There is a distinction between an award of alimony which is subject to modification by the court and an agreement or contract or stipulation by the parties to a divorce action which is not subject to modification by the court. In those cases where the agreement or contract or stipulation has been held to be contractual and not subject to modification by the court, without the consent of the parties, the agreement or stipulation has been for something beyond the power of the court to award as monthly alimony. In the case at bar, however, the decree of the court itself not only provides that the wife be paid the sum of $10.00 per week "as and for alimony," but specifically limits such payments "until the further order of the court." Thus the decree of the court itself shows on its face that it is subject to modification because it is an award of "alimony" allowed only "until the further order of the court." The court itself thereby clearly reserved the right to modify such award at some future time. The statute, Section 1519, R.S.Mo.1939, Mo.R. S.A. § 1519, clearly authorizes the court in a divorce action to make such a reservation in a decree, for it provides: "The court, on the application of either party, may make such alteration, from time to time, as to the allowance of alimony and maintenance, as may be proper, * * *."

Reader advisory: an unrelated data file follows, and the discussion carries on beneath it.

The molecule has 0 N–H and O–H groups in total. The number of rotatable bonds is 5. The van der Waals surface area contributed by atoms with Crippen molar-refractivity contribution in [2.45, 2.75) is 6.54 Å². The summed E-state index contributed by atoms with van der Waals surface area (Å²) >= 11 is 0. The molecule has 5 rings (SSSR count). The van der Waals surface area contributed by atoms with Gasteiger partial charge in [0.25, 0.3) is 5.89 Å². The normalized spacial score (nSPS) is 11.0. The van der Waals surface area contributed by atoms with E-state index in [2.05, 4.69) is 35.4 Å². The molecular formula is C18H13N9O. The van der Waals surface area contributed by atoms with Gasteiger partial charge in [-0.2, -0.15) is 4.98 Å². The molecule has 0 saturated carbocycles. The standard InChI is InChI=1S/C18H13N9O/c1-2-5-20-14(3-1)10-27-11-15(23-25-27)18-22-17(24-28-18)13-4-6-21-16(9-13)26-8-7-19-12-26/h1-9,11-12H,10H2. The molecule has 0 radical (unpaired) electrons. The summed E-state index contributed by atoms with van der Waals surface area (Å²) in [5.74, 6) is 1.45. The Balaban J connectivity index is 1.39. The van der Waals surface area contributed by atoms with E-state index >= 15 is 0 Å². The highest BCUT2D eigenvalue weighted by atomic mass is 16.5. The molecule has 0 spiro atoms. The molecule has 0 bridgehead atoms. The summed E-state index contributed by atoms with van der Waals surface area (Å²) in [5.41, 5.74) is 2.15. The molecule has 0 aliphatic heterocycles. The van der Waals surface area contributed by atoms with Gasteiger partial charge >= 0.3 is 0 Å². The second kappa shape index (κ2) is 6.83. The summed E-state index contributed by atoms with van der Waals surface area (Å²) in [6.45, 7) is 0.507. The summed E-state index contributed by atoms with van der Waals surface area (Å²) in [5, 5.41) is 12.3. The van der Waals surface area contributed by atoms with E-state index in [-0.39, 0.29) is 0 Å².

It is true that in each of the four cases cited by appellant herein the court found from the facts that the contract or stipulation entered into by the parties was of such a nature that it was not "alimony" and, therefore, not subject to be amended or modified except by the consent of all the parties thereto but we think it is obvious from the record in the case at bar that the cited cases are not controlling on the facts shown in this record.

Although the Supreme Court in North v. North, supra, reached the conclusion that the agreement involved therein was contractual and not subject to modification without the consent of the parties, nevertheless that conclusion was based upon principles and reasoning, as we have shown, which, when applied to the facts in the case at bar, compel a different conclusion in this case.

There is no dispute in the evidence as to the changed condition of the parties since the original decree of divorce was entered by the court. Appellant herself admitted that her former husband had complied with all the orders of the court with respect to the payments to be made by him up to the time of the hearing on the motion to modify the decree. She also admitted that she had married a man named Arthur McBride four or five months prior to the hearing on said motion; that she was living with her new husband and that he was supporting her.

Under the evidence as shown in the whole record and the law as declared by our Supreme Court in North v. North, *130 supra, we hold that the trial court did not commit error in sustaining Tysdal's motion to modify the decree.

The trial court's judgment should, therefore, be affirmed. It is so ordered.

ANDERSON, P. J., and BENNICK, J., concur.